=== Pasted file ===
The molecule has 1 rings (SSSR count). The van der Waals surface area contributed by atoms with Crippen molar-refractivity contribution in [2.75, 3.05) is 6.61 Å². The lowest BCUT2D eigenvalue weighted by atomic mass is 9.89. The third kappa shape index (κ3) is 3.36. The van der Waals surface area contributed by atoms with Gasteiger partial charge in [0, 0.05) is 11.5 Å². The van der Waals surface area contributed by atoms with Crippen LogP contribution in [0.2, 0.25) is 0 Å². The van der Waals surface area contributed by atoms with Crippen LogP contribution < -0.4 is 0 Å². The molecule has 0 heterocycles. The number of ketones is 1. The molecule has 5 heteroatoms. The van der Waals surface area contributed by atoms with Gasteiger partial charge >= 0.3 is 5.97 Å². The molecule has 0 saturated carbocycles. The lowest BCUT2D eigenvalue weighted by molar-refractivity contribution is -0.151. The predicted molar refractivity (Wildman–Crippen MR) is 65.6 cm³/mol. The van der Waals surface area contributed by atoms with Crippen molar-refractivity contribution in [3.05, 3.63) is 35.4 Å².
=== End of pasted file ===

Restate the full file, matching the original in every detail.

The molecule has 1 rings (SSSR count). The van der Waals surface area contributed by atoms with Crippen molar-refractivity contribution in [2.75, 3.05) is 6.61 Å². The lowest BCUT2D eigenvalue weighted by atomic mass is 9.89. The third kappa shape index (κ3) is 3.36. The van der Waals surface area contributed by atoms with Gasteiger partial charge in [0, 0.05) is 11.5 Å². The van der Waals surface area contributed by atoms with Crippen LogP contribution in [0.2, 0.25) is 0 Å². The van der Waals surface area contributed by atoms with Crippen LogP contribution < -0.4 is 0 Å². The molecule has 0 heterocycles. The number of ketones is 1. The molecule has 5 heteroatoms. The van der Waals surface area contributed by atoms with Gasteiger partial charge >= 0.3 is 5.97 Å². The molecule has 0 saturated carbocycles. The lowest BCUT2D eigenvalue weighted by molar-refractivity contribution is -0.151. The predicted molar refractivity (Wildman–Crippen MR) is 65.6 cm³/mol. The van der Waals surface area contributed by atoms with Crippen molar-refractivity contribution in [3.05, 3.63) is 35.4 Å².